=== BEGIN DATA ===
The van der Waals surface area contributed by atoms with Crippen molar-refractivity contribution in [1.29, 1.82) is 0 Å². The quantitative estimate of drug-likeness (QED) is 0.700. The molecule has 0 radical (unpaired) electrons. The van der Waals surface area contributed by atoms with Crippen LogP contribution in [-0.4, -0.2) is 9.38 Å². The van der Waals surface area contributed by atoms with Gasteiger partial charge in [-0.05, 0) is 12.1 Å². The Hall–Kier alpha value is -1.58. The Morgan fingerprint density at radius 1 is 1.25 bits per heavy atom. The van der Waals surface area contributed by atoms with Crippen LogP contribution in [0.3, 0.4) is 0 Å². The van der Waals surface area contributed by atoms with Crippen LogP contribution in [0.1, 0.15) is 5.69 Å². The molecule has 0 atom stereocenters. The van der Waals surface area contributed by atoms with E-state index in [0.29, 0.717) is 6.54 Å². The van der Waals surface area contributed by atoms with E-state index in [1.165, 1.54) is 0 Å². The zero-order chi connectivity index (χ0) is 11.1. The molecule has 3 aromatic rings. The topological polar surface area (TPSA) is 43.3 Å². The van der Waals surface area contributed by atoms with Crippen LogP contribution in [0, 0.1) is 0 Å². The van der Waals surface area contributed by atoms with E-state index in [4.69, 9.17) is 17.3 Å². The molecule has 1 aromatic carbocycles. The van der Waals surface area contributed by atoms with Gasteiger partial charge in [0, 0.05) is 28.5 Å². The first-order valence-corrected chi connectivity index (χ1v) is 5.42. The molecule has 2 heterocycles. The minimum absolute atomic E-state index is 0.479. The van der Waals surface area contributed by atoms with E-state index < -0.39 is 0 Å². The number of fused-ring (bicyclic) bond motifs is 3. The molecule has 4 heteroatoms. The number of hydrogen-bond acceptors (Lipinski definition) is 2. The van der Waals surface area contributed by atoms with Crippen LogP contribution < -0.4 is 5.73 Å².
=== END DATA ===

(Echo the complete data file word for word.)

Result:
The van der Waals surface area contributed by atoms with Crippen molar-refractivity contribution in [1.29, 1.82) is 0 Å². The quantitative estimate of drug-likeness (QED) is 0.700. The molecule has 0 radical (unpaired) electrons. The van der Waals surface area contributed by atoms with Crippen LogP contribution in [-0.4, -0.2) is 9.38 Å². The van der Waals surface area contributed by atoms with Gasteiger partial charge in [-0.05, 0) is 12.1 Å². The Hall–Kier alpha value is -1.58. The Morgan fingerprint density at radius 1 is 1.25 bits per heavy atom. The van der Waals surface area contributed by atoms with Crippen LogP contribution in [0.3, 0.4) is 0 Å². The van der Waals surface area contributed by atoms with Crippen LogP contribution in [0.1, 0.15) is 5.69 Å². The molecule has 0 atom stereocenters. The van der Waals surface area contributed by atoms with E-state index in [0.29, 0.717) is 6.54 Å². The van der Waals surface area contributed by atoms with E-state index in [1.165, 1.54) is 0 Å². The zero-order chi connectivity index (χ0) is 11.1. The molecule has 3 aromatic rings. The topological polar surface area (TPSA) is 43.3 Å². The van der Waals surface area contributed by atoms with Crippen LogP contribution in [0, 0.1) is 0 Å². The van der Waals surface area contributed by atoms with E-state index in [4.69, 9.17) is 17.3 Å². The molecule has 1 aromatic carbocycles. The van der Waals surface area contributed by atoms with Gasteiger partial charge in [0, 0.05) is 28.5 Å². The first-order valence-corrected chi connectivity index (χ1v) is 5.42. The molecule has 2 heterocycles. The minimum absolute atomic E-state index is 0.479. The van der Waals surface area contributed by atoms with E-state index < -0.39 is 0 Å². The number of fused-ring (bicyclic) bond motifs is 3. The molecule has 4 heteroatoms. The number of hydrogen-bond acceptors (Lipinski definition) is 2. The van der Waals surface area contributed by atoms with Crippen LogP contribution < -0.4 is 5.73 Å².